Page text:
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Fiscal committee has not met since 2017 - Ramaphosa

Sep 05 2018 20:45
Khulekani Magubane

A high-level fiscal committee formerly chaired by the president hasn't met since Cyril Ramaphosa assumed office, Parliament heard on Wednesday. 

Ramaphosa was issuing a written response to a question from Democratic Alliance MP David Maynier, who had followed up on an earlier question he posed in June about the Presidential Fiscal Committee. Maynier asked when the committee was established, when it last met and which officials formed the committee.

During the course of the year, the country has faced worsening unemployment data, governance challenges at state-owned companies and recent news of a technical recession.

In his reply to Maynier, Ramaphosa said The Presidential Fiscal Committee (PFC) was established on 11 October 2017.

He said the decision was taken at a meeting attended by then-president Jacob Zuma as chair, Ramaphosa himself as deputy president, then-minister of finance Malusi Gigaba, then-minister in the presidency Jeff Radebe, then-minister of science and technology Naledi Pandor, Minister of Economic Development Ebrahim Patel, then-minister of energy David Mahlobo and then-deputy minister of finance Sfiso Buthelezi.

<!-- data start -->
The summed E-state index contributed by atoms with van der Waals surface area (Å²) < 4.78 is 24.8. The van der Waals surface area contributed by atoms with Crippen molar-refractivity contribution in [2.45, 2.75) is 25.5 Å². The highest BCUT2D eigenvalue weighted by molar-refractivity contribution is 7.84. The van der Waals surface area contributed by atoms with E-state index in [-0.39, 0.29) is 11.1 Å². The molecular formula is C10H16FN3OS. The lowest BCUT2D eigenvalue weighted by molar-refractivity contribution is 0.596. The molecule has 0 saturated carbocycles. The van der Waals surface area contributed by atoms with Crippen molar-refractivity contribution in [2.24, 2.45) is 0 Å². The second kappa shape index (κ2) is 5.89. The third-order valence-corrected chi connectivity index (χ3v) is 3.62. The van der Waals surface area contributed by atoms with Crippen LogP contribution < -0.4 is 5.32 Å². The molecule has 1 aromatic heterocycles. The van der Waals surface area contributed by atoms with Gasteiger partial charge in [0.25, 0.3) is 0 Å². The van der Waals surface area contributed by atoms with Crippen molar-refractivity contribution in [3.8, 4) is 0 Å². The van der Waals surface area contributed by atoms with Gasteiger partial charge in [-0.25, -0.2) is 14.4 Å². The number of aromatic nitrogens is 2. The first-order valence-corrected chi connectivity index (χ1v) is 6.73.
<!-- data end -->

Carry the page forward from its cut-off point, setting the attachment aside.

Ramaphosa said the position of Chairperson was later delegated by the president to the Minister of Finance.

"As detailed in the Government statement of 14 November 2017, the Committee was mandated to work with the National Treasury and other stakeholders to find creative ways of meeting the country’s fiscal targets and resolving competing priorities," said Ramaphosa.

He said the PFC was tasked with considering the proposals prepared by the National Treasury to bring public finances back onto a sustainable path.

"The Committee was further mandated to make recommendations and to provide advice on spending priorities which may be considered.

"The secretariat of the PFC sits with the National Treasury, and therefore all secretariat-related questions should be re-directed to the PFC secretariat."

The PFC faced controversy when it was first established, with government saying it was simply "advisory" and not intended to usurp Treasury's powers. At the time, Zuma said the committee was working with Treasury to help it achieve its targets in time for Budget 2018.

Ramaphosa added that while the Committee has not formally been disbanded, it has not met since 21 November 2017.



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